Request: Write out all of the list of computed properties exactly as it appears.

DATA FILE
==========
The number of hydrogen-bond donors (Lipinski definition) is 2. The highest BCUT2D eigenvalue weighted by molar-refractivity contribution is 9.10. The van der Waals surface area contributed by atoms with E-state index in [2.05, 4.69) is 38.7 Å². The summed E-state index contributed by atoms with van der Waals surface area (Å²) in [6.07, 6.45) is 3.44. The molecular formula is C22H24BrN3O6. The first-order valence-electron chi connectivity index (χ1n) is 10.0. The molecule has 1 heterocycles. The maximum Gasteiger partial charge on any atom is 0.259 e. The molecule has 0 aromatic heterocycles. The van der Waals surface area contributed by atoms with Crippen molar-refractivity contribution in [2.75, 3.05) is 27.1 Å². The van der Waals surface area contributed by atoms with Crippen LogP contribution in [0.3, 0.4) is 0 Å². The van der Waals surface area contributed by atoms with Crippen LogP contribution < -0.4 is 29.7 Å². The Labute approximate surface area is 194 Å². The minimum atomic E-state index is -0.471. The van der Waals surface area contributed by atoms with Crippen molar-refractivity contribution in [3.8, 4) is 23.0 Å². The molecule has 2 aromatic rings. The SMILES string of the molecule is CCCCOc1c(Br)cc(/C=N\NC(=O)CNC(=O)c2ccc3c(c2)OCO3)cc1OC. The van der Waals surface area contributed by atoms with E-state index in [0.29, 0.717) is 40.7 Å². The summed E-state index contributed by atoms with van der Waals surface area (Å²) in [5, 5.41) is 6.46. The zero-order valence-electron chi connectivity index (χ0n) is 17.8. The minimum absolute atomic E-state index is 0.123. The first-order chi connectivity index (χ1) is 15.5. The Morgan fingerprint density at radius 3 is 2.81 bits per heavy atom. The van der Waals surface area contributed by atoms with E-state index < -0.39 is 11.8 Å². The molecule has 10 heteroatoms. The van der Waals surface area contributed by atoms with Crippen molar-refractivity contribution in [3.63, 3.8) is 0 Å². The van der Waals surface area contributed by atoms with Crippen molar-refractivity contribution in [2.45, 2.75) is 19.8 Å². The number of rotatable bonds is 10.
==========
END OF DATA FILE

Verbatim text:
The number of hydrogen-bond donors (Lipinski definition) is 2. The highest BCUT2D eigenvalue weighted by molar-refractivity contribution is 9.10. The van der Waals surface area contributed by atoms with E-state index in [2.05, 4.69) is 38.7 Å². The summed E-state index contributed by atoms with van der Waals surface area (Å²) in [6.07, 6.45) is 3.44. The molecular formula is C22H24BrN3O6. The first-order valence-electron chi connectivity index (χ1n) is 10.0. The molecule has 1 heterocycles. The maximum Gasteiger partial charge on any atom is 0.259 e. The molecule has 0 aromatic heterocycles. The van der Waals surface area contributed by atoms with Crippen molar-refractivity contribution in [2.75, 3.05) is 27.1 Å². The van der Waals surface area contributed by atoms with Crippen LogP contribution in [0.3, 0.4) is 0 Å². The van der Waals surface area contributed by atoms with Crippen LogP contribution < -0.4 is 29.7 Å². The Labute approximate surface area is 194 Å². The minimum atomic E-state index is -0.471. The van der Waals surface area contributed by atoms with Crippen molar-refractivity contribution in [3.8, 4) is 23.0 Å². The molecule has 2 aromatic rings. The SMILES string of the molecule is CCCCOc1c(Br)cc(/C=N\NC(=O)CNC(=O)c2ccc3c(c2)OCO3)cc1OC. The van der Waals surface area contributed by atoms with E-state index in [0.29, 0.717) is 40.7 Å². The summed E-state index contributed by atoms with van der Waals surface area (Å²) in [5, 5.41) is 6.46. The zero-order valence-electron chi connectivity index (χ0n) is 17.8. The minimum absolute atomic E-state index is 0.123. The first-order chi connectivity index (χ1) is 15.5. The Morgan fingerprint density at radius 3 is 2.81 bits per heavy atom. The van der Waals surface area contributed by atoms with E-state index < -0.39 is 11.8 Å². The molecule has 10 heteroatoms. The van der Waals surface area contributed by atoms with Crippen molar-refractivity contribution in [3.63, 3.8) is 0 Å². The van der Waals surface area contributed by atoms with Crippen molar-refractivity contribution in [2.45, 2.75) is 19.8 Å². The number of rotatable bonds is 10.